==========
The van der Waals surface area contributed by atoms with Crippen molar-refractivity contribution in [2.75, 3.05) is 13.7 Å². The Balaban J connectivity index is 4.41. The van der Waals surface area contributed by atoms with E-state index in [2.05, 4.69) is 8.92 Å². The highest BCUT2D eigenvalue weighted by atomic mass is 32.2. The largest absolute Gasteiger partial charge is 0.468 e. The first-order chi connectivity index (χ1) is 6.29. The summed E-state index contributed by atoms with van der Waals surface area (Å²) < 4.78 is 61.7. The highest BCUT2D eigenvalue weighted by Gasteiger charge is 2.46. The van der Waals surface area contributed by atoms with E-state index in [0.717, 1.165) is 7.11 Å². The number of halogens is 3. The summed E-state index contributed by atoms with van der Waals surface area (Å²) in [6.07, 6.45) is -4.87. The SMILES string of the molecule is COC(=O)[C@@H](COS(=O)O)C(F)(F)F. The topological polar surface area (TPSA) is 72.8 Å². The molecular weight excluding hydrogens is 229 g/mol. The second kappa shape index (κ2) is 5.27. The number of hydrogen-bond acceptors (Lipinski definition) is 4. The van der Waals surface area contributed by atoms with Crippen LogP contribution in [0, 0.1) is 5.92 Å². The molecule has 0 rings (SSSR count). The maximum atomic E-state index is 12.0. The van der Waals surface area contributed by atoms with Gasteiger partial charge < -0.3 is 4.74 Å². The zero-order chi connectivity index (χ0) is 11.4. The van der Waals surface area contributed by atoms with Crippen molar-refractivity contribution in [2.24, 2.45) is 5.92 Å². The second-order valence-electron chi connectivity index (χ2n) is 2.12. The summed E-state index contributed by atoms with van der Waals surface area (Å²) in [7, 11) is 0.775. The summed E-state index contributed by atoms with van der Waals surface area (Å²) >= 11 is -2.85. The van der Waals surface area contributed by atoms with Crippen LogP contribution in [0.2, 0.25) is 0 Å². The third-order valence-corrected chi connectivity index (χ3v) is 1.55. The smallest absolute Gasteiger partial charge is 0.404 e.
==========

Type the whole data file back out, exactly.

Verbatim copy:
The van der Waals surface area contributed by atoms with Crippen molar-refractivity contribution in [2.75, 3.05) is 13.7 Å². The Balaban J connectivity index is 4.41. The van der Waals surface area contributed by atoms with E-state index in [2.05, 4.69) is 8.92 Å². The highest BCUT2D eigenvalue weighted by atomic mass is 32.2. The largest absolute Gasteiger partial charge is 0.468 e. The first-order chi connectivity index (χ1) is 6.29. The summed E-state index contributed by atoms with van der Waals surface area (Å²) < 4.78 is 61.7. The highest BCUT2D eigenvalue weighted by Gasteiger charge is 2.46. The van der Waals surface area contributed by atoms with E-state index in [0.717, 1.165) is 7.11 Å². The number of halogens is 3. The summed E-state index contributed by atoms with van der Waals surface area (Å²) in [6.07, 6.45) is -4.87. The SMILES string of the molecule is COC(=O)[C@@H](COS(=O)O)C(F)(F)F. The topological polar surface area (TPSA) is 72.8 Å². The molecular weight excluding hydrogens is 229 g/mol. The second kappa shape index (κ2) is 5.27. The number of hydrogen-bond acceptors (Lipinski definition) is 4. The van der Waals surface area contributed by atoms with Crippen LogP contribution in [0, 0.1) is 5.92 Å². The molecule has 0 rings (SSSR count). The maximum atomic E-state index is 12.0. The van der Waals surface area contributed by atoms with Gasteiger partial charge < -0.3 is 4.74 Å². The zero-order chi connectivity index (χ0) is 11.4. The van der Waals surface area contributed by atoms with Crippen molar-refractivity contribution in [2.24, 2.45) is 5.92 Å². The second-order valence-electron chi connectivity index (χ2n) is 2.12. The summed E-state index contributed by atoms with van der Waals surface area (Å²) in [7, 11) is 0.775. The summed E-state index contributed by atoms with van der Waals surface area (Å²) >= 11 is -2.85. The van der Waals surface area contributed by atoms with Crippen LogP contribution in [0.2, 0.25) is 0 Å². The third-order valence-corrected chi connectivity index (χ3v) is 1.55. The smallest absolute Gasteiger partial charge is 0.404 e.